The first one, just trying to earn a living, is the classic uninterested worker who does his hours but no more and performs his tasks at an ok quality never looking for improvement. You can count on his work, but when push comes to shove, that’s not someone you want to rely on to get the job done. The most dangerous kind is the second. These care a lot about quality but their priorities are all wrong, as he is only worried about his own work. Of course the ideal is the third worker. He thinks of the big picture, he understands his work is just a necessity to get the cathedral built. His work is not the final goal, the cathedral is.

I brought this up because we see the three kinds of stonecutters every day. But the second one is much more common in creative environments, where every task can be over thought, become more complicated than it should be. The games industry is one of these creative environments: it is easy to get carried away by the current algorithm or art asset you are working on and forget that’s just a small piece of the game. I think we all have days we work like each of the three stonecutters. Some days we just can’t focus, others we are consumed by our own stones and forget we are building cathedrals. It is not easy to see which one better defines us in everyday life. Nonetheless, it is still important to always try and be like the third worker. It is good for productivity and leads to personal improvement and to a far more pleasant work experience.

So… the Stonecutters in the video have very little to do with the parable (although it is a fantastic Simpsons episode and song! Check it out), but can you guess what kind of stonecutter Homer Simpson is? Not too hard, eh? Which stonecutter are you?

See you space cowboys…

The can opener and the games industry November 16, 2009

Posted by Cesar in gaming me, working me.
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I feel bad for the first canned food users. Although canned food has been around since 1772, the first can opener was invented only 80 years later! So I suppose the real first can opener was the hammer and chisel. It was hard work to eat back then!

But in 1855, in the UK, Robert Yates started changing the world when he patented the first can opener. The mechanism was similar to the one on the left of the picture. And it was already very practical! A similar design was  unbelievably popular in the military since World War I, because it was really easy to carry and to use.

However, for some reason, mankind was not happy yet. So we continued working on our can openers until in the 80s we got to the very popular design we have today, that opens cans from the side using rotating wheels. But I have to be fair: the invention from the 80s was only an update to a design that was created in the US by William Lyman in 1870.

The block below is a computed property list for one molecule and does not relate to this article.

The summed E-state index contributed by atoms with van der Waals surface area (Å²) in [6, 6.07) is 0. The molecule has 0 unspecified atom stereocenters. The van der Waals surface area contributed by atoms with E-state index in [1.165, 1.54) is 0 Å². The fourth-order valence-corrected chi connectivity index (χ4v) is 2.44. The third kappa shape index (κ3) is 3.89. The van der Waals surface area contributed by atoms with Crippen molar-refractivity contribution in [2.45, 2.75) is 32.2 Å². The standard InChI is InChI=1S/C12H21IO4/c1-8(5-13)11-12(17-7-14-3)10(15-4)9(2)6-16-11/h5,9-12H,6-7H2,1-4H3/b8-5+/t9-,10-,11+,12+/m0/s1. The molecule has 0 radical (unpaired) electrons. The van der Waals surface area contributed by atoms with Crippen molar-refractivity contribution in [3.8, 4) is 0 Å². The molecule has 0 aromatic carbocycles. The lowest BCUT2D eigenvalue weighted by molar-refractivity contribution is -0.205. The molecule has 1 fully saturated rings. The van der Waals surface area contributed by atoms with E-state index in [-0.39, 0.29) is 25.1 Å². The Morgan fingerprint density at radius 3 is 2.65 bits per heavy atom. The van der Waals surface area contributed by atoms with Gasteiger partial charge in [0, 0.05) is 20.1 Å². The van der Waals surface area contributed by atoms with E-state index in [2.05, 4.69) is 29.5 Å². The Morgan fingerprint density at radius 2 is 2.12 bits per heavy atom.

Was that enough? Of course not. As easy as it was to open a can, mankind decided it was still too much effort. Since the 30s, many electric can openers were developed, from handy small ones to big, fast and very impressive ones. So today if you think 30 seconds of continued attention and effort is too much to spend in front of a can, you can buy an electric one and just press a button. And probably watch for a few seconds.

Now here’s the interesting part: the vast majority of the can openers in stores nowadays open the cans from the side, creating dangerous edges. And the cut cans are not convenient to store after opening. Not only that, but you cannot simply open a hole in it, which is good for liquids. For that you have to buy a church key.

The simple can opener on the left of the picture, with the same basic design as the P 38, is practical, small, opens from the top and can cut simple holes if you want to. But it is really hard to find.

Games are also tools. And their purpose at its most basic level is to entertain. And they are also, in a way, can openers. The very first games were very simple, rudimentary, but got the job done. As technology evolved, they got more complex and, there’s no denying, more interesting. But mankind was not happy yet. Games continued becoming more and more intricate so that today, if you want to make a AAA title, you have to spend millions.

Recently, it seems the games industry realized the simple can openers were really good as well. And in all the complexity of the new models, some of the appeal of the old ones was lost. So not only Microsoft, but Nintendo, Sony and many others invest in platforms for the distribution of P-38s and other lever based, simpler, can openers. Cheaper to produce, cheaper to buy, easier to distribute. That heated the industry and many companies were created willing to develop really good and interesting but practical and simpler can openers.

That’s a very good thing. The extremely complex and expensive can openers offer something the simple ones cannot. But when the industry realized there was still space in the market for the basic devices, gamers got an option back. And it is a very good one.

Uff, that was a long post. I’m tired. So, if you excuse me, I will stop writing and go play Geometry Wars.

See you space cowboys…